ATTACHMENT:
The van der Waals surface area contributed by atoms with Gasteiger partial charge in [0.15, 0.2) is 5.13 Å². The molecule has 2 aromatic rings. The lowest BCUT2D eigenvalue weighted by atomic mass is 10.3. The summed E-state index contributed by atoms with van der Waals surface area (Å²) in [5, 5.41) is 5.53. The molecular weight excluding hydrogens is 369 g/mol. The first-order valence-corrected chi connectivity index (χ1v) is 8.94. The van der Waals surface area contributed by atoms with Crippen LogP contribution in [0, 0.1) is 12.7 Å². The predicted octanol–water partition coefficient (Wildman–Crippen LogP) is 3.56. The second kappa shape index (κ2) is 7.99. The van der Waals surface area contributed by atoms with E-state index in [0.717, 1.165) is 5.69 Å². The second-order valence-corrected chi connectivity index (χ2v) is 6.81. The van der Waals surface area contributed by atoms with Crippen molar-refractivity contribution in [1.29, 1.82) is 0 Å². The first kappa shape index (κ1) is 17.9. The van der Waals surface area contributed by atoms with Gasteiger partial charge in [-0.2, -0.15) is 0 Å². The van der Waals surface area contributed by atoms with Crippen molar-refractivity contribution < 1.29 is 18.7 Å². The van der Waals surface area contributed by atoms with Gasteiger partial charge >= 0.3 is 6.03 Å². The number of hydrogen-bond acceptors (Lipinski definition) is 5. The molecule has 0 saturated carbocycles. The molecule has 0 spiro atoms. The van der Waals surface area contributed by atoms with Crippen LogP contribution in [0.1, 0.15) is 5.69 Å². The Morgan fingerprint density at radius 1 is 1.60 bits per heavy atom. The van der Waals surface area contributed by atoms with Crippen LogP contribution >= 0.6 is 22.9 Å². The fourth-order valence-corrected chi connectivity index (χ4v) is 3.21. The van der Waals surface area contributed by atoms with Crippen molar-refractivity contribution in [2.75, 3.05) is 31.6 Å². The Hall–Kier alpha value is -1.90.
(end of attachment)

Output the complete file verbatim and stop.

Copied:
The van der Waals surface area contributed by atoms with Gasteiger partial charge in [0.15, 0.2) is 5.13 Å². The molecule has 2 aromatic rings. The lowest BCUT2D eigenvalue weighted by atomic mass is 10.3. The summed E-state index contributed by atoms with van der Waals surface area (Å²) in [5, 5.41) is 5.53. The molecular weight excluding hydrogens is 369 g/mol. The first-order valence-corrected chi connectivity index (χ1v) is 8.94. The van der Waals surface area contributed by atoms with Crippen LogP contribution in [0, 0.1) is 12.7 Å². The predicted octanol–water partition coefficient (Wildman–Crippen LogP) is 3.56. The second kappa shape index (κ2) is 7.99. The van der Waals surface area contributed by atoms with E-state index in [0.717, 1.165) is 5.69 Å². The second-order valence-corrected chi connectivity index (χ2v) is 6.81. The van der Waals surface area contributed by atoms with Crippen molar-refractivity contribution in [1.29, 1.82) is 0 Å². The first kappa shape index (κ1) is 17.9. The van der Waals surface area contributed by atoms with Gasteiger partial charge in [-0.2, -0.15) is 0 Å². The van der Waals surface area contributed by atoms with Crippen molar-refractivity contribution < 1.29 is 18.7 Å². The van der Waals surface area contributed by atoms with Gasteiger partial charge >= 0.3 is 6.03 Å². The number of hydrogen-bond acceptors (Lipinski definition) is 5. The molecule has 0 saturated carbocycles. The molecule has 0 spiro atoms. The van der Waals surface area contributed by atoms with Crippen LogP contribution in [0.1, 0.15) is 5.69 Å². The Morgan fingerprint density at radius 1 is 1.60 bits per heavy atom. The van der Waals surface area contributed by atoms with Crippen LogP contribution >= 0.6 is 22.9 Å². The fourth-order valence-corrected chi connectivity index (χ4v) is 3.21. The van der Waals surface area contributed by atoms with Crippen molar-refractivity contribution in [2.75, 3.05) is 31.6 Å². The Hall–Kier alpha value is -1.90.